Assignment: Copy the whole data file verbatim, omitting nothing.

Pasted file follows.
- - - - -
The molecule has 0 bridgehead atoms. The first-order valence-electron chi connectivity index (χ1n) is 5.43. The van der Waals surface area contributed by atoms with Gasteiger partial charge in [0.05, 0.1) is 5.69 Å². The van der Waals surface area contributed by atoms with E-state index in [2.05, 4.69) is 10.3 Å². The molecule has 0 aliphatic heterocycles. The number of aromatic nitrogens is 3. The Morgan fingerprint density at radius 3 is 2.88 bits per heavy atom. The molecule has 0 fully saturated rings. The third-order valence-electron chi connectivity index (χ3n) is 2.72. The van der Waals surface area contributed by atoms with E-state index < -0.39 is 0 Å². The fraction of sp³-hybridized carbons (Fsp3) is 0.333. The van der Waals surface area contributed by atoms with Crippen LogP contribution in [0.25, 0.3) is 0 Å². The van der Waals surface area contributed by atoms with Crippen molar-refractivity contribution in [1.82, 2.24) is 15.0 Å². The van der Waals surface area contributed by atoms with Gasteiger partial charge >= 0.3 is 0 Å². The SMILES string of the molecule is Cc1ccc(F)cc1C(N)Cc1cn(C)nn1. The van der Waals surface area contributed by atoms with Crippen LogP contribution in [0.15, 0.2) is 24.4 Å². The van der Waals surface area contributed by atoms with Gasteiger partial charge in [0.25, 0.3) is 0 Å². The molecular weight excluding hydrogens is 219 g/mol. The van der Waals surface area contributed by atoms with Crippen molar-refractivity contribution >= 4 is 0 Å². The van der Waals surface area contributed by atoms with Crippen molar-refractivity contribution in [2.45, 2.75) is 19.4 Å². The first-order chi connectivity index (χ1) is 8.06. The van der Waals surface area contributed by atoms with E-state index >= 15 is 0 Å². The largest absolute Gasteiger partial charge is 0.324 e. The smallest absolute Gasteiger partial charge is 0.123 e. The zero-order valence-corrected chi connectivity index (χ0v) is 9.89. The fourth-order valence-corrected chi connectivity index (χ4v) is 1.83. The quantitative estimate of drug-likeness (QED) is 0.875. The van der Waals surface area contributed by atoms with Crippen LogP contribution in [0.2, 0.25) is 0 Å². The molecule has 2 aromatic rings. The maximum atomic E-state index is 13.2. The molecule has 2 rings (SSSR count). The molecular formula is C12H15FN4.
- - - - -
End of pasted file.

The molecule has 0 bridgehead atoms. The first-order valence-electron chi connectivity index (χ1n) is 5.43. The van der Waals surface area contributed by atoms with Gasteiger partial charge in [0.05, 0.1) is 5.69 Å². The van der Waals surface area contributed by atoms with E-state index in [2.05, 4.69) is 10.3 Å². The molecule has 0 aliphatic heterocycles. The number of aromatic nitrogens is 3. The Morgan fingerprint density at radius 3 is 2.88 bits per heavy atom. The molecule has 0 fully saturated rings. The third-order valence-electron chi connectivity index (χ3n) is 2.72. The van der Waals surface area contributed by atoms with E-state index < -0.39 is 0 Å². The fraction of sp³-hybridized carbons (Fsp3) is 0.333. The van der Waals surface area contributed by atoms with Crippen LogP contribution in [0.25, 0.3) is 0 Å². The van der Waals surface area contributed by atoms with Crippen molar-refractivity contribution in [1.82, 2.24) is 15.0 Å². The van der Waals surface area contributed by atoms with Gasteiger partial charge >= 0.3 is 0 Å². The SMILES string of the molecule is Cc1ccc(F)cc1C(N)Cc1cn(C)nn1. The van der Waals surface area contributed by atoms with Crippen LogP contribution in [0.15, 0.2) is 24.4 Å². The van der Waals surface area contributed by atoms with Gasteiger partial charge in [0.25, 0.3) is 0 Å². The molecular weight excluding hydrogens is 219 g/mol. The van der Waals surface area contributed by atoms with Crippen molar-refractivity contribution >= 4 is 0 Å². The van der Waals surface area contributed by atoms with Crippen molar-refractivity contribution in [2.45, 2.75) is 19.4 Å². The first-order chi connectivity index (χ1) is 8.06. The van der Waals surface area contributed by atoms with E-state index >= 15 is 0 Å². The largest absolute Gasteiger partial charge is 0.324 e. The smallest absolute Gasteiger partial charge is 0.123 e. The zero-order valence-corrected chi connectivity index (χ0v) is 9.89. The fourth-order valence-corrected chi connectivity index (χ4v) is 1.83. The quantitative estimate of drug-likeness (QED) is 0.875. The van der Waals surface area contributed by atoms with Crippen LogP contribution in [0.2, 0.25) is 0 Å². The molecule has 2 aromatic rings. The maximum atomic E-state index is 13.2. The molecule has 2 rings (SSSR count). The molecular formula is C12H15FN4.